Build a Go application using OpenShift Pipelines
Go is an increasingly popular programming language, and frequently chosen for developing command-line utilities. Many tools used with Kubernetes and Red Hat OpenShift are written in Go, including the command-line interfaces (CLIs) for Tekton (
tkn), OpenShift (
oc), and Kubernetes (
kubectl). Also, developers can compile Go to a single executable for a broad range of operating systems. As a result, it’s easy to develop and desk-test applications before putting them into containers and running those containers in OpenShift.
In a meta sort of way, this is an article about a tutorial, where I show you how to build and deliver a small Go RESTful service using OpenShift Pipelines. You could just jump to the tutorial now, but I suggest reading this article first. I’ll quickly introduce the working environment for the tutorial, and I’ll explain my logic for setting up the tutorial the way that I did.
What’s included in the OpenShift Pipelines Workshop tutorial
The OpenShift Pipelines Workshop tutorial includes two GitHub repositories. One repository contains the tutorial and two YAML files that you will use for the example application. The other repository contains the Go service that you will build. The tutorial also references the OpenShift Pipelines Catalog, an open source library of reusable pipeline assets. This catalog is an excellent example of the open source world and how it produces valuable community-wide solutions.
In the tutorial repository, you’ll find two YAML files:
sub file creates the OpenShift Pipelines Operator, while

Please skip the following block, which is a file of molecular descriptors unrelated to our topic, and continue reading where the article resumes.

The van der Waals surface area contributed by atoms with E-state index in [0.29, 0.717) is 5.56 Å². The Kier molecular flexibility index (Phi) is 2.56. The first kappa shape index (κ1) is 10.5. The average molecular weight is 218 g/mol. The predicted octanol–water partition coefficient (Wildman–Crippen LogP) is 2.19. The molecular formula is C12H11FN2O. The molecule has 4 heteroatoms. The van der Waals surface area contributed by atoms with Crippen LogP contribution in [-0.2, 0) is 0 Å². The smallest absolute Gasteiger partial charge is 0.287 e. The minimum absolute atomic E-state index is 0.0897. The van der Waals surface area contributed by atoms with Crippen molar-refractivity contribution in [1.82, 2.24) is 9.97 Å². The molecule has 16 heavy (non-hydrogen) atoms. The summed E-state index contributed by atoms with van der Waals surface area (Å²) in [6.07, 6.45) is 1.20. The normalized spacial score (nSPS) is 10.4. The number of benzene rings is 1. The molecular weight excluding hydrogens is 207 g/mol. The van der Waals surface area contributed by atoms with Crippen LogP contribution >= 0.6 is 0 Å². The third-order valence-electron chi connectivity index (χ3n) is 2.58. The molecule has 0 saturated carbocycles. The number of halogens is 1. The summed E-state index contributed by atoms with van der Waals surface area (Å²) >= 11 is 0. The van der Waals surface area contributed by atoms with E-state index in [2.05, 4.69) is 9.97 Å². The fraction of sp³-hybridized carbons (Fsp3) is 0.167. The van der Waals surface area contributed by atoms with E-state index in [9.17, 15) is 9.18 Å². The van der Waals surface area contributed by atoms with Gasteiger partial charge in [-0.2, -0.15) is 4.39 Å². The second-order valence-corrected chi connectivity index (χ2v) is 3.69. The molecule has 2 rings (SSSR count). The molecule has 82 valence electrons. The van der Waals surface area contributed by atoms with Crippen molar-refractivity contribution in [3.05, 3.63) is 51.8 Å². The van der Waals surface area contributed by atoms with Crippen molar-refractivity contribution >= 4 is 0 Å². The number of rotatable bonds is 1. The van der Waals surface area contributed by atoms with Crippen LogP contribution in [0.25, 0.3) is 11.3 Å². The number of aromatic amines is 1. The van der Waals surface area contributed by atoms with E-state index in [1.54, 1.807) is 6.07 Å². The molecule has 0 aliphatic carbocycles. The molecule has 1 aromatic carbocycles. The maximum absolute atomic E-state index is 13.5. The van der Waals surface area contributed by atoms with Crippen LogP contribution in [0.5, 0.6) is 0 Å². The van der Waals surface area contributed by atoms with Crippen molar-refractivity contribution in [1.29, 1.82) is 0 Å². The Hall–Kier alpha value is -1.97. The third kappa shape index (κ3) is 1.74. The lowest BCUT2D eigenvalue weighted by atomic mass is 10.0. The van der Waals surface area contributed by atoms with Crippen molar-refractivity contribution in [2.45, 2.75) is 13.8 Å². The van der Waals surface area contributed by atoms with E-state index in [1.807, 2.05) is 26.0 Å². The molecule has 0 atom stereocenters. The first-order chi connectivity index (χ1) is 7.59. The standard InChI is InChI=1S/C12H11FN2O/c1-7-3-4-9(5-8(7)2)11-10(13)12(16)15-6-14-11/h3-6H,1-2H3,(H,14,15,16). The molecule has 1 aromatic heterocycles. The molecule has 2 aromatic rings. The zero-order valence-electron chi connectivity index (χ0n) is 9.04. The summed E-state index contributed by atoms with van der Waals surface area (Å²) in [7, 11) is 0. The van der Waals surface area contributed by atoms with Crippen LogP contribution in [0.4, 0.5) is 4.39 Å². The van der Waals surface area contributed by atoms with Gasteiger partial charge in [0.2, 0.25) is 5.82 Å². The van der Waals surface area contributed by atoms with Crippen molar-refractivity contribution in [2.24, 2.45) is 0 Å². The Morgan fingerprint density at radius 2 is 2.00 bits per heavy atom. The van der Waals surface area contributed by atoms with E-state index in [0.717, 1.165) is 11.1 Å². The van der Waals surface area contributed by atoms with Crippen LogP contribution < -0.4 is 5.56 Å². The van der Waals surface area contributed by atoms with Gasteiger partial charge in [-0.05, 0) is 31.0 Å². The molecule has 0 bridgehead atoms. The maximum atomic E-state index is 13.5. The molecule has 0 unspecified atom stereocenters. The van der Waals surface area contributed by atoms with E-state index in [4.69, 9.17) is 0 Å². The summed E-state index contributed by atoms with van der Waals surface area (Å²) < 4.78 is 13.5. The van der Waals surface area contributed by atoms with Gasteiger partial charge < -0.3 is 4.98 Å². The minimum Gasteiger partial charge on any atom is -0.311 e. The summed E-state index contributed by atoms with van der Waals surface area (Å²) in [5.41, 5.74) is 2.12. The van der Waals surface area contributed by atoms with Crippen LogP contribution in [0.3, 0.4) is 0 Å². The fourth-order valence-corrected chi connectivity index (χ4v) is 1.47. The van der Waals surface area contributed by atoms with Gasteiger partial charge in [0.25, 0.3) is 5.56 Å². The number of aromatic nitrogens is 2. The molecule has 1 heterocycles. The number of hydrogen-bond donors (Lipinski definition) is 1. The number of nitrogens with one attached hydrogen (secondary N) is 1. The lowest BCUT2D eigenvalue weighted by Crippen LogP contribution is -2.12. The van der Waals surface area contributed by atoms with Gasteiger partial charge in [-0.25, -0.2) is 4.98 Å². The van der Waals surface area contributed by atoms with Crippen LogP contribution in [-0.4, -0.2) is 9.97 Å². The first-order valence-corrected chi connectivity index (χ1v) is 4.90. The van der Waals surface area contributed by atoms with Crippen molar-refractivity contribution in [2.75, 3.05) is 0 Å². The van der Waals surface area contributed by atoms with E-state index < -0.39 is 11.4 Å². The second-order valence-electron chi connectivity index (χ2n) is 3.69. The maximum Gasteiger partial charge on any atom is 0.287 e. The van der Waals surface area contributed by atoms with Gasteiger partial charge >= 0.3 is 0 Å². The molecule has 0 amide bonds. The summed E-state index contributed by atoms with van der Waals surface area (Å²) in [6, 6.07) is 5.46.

qotd-pipeline defines the pipeline to be used.
In the source code repository, you’ll find the Go code for the service. You’ll find a Dockerfile that you can use to create an image. You will also find three YAML files in the
/k8s directory. Those files define the
Route that you will create. Keeping those artifacts in the same repo as the source code makes sense, and it puts all the related pieces in one, easily accessible spot.
The build environment
OpenShift Pipelines relies on Tekton, which is Knative’s container-based build component. Tekton uses tasks to get work done, such as building the Linux Open Container Initiative (OCI)-compliant image. In this case, I call the image “OCI-compliant” because we don’t use the
docker command to build anything. Instead, we’ll use the open source
buildah system. The
buildah task is contained in the aforementioned OpenShift Pipelines Catalog and is included when you install the OpenShift Pipelines Operator. This is one of several cluster-wide tasks we’ll use for this project. You can see a list of all the tasks by running
tkn clustertask ls.
About OCI: Open Container Initiative (OCI) is an open governance structure for creating open industry standards around container formats and runtimes. OCI says, “build an image according to these standards, and it’ll run as promised.”
What’s great about buildah
buildah puts you in control of what gets built and how it’s built. As an example, I have a Dockerfile in my source code, and I can use that to build and desk-test code on my local machine, regardless of the operating system I am using. When I move everything to OpenShift and use the pipeline, I can use the same Dockerfile to perform the build. I can rest assured (no pun intended) that the created executable and image will match what’s on my machine. No more, “but it worked on my machine.” Using
buildah, I can deploy my code at 4:59 p.m. Friday and go home without another worry. (I added that last sentence just to get the folks in Operations riled up.)
This quick article has been an introduction to my longer tutorial. Now you know where to find the components you need and why I put them there. It’s time to head over to the GitHub workshop and get started with the tutorial!